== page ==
If there is a silver lining to the debacle of Donald Trump’s rise, it is that the degradations and anomalies may finally demonstrate—both to skilled observers and to the average citizen—that there is an irreconcilable divide between the right wing and a functioning Republican party. The Republican party has gambled, for a long time, on the idea that it could court and count on avowed right-wing voters, without paying a political price, without losing legitimacy, and without actually responding to the extremist demands of this peculiar segment of the political spectrum.
Today, Ken Cuccinelli described Trump as uniquely skilled at inspiring fear and anger in his opponents. Trump does this, because instead of being driven by conservative values or a love for American democracy, he is inspired by the forceful use of threatening language to intimidate people he dislikes or feels threatened by. Cuccinelli went on to say that this tendency, and the rapidly growing backlash it is generating, is very bad for Trump’s presidency and for the Republican party itself.
With each new claim of unreviewable power, each counter-to-fact defamation of the society he leads, each reiteration of unfounded conspiracy theories, each awkward or unnerving encounter with foreign leaders, Trump is alienating more and more Americans. Republican office-holders are increasingly hearing from people who voted for Trump that they feel misled and regretful.
The latest Gallup poll shows Trump reaching 55% disapproval after just 23 days in office.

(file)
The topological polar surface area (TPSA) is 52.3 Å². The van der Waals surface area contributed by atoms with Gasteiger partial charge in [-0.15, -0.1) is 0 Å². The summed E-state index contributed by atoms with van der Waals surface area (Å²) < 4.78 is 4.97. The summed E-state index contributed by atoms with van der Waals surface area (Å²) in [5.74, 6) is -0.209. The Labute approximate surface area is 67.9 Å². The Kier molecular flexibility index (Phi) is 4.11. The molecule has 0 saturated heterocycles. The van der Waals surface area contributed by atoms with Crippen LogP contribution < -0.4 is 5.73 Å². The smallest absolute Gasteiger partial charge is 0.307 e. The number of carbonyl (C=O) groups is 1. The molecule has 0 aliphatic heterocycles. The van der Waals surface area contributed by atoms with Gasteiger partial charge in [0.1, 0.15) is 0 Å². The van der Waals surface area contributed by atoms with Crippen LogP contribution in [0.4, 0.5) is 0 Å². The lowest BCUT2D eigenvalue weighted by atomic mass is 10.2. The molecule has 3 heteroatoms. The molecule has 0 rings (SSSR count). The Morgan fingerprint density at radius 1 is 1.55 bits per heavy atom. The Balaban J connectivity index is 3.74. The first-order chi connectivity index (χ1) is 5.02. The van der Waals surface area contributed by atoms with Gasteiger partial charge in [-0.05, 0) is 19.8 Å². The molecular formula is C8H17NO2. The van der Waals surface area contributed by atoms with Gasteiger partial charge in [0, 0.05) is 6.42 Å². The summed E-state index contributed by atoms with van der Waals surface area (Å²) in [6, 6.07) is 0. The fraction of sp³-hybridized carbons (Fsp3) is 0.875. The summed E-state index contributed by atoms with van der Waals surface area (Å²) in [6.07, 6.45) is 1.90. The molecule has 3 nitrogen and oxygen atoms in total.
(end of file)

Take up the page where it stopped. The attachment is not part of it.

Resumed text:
Will conservatives affirm big-tent values?
The right wing is not conservative; it does not value family life; it does not care about the Bill of Rights; it is not pro-life (it is sometimes anti-abortion, but avidly supports the death penalty—a disqualifier for anyone claiming to be pro-life). It privileges fear and forceful reactions to fear.
The Republican party is at an historic crossroads, and must now consciously, and very publicly choose:
- white supremacy OR people of principle—you cannot have both;
- tax evasion OR economic efficiency and healthy market economics—you cannot have both;
- visceral and programmatic misogyny OR big tent family values—you cannot have both;
- violent harassment of dissidents OR a commitment to democracy, which means open civics, universal voter participation, and peaceful transition—you cannot have both;
- endless tax cuts for the ultra-wealthy OR a strong middle class America, where everyone has access to quality education and financial interests are never allowed to cheat—you cannot have both;
- pseudo-patriotic racism and xenophobia OR deep American patriotism, where nearly all are immigrants or descended from immigrants, and where diversity is conservative, American, routine, and healthy—you cannot have both.
The right wing is hostile to difference, reacts to the other winning the argument with violent intolerance.
The work of keeping a republic
It may be the declaration about our democracy most worth repeating:
On the street outside Independence Hall, immediately after the Constitutional Convention had agreed on the nation’s founding legal framework, a woman stopped Benjamin Franklin and asked him what kind of government they had given the American people. He famously responded, “A republic, Madam, if you can keep it.”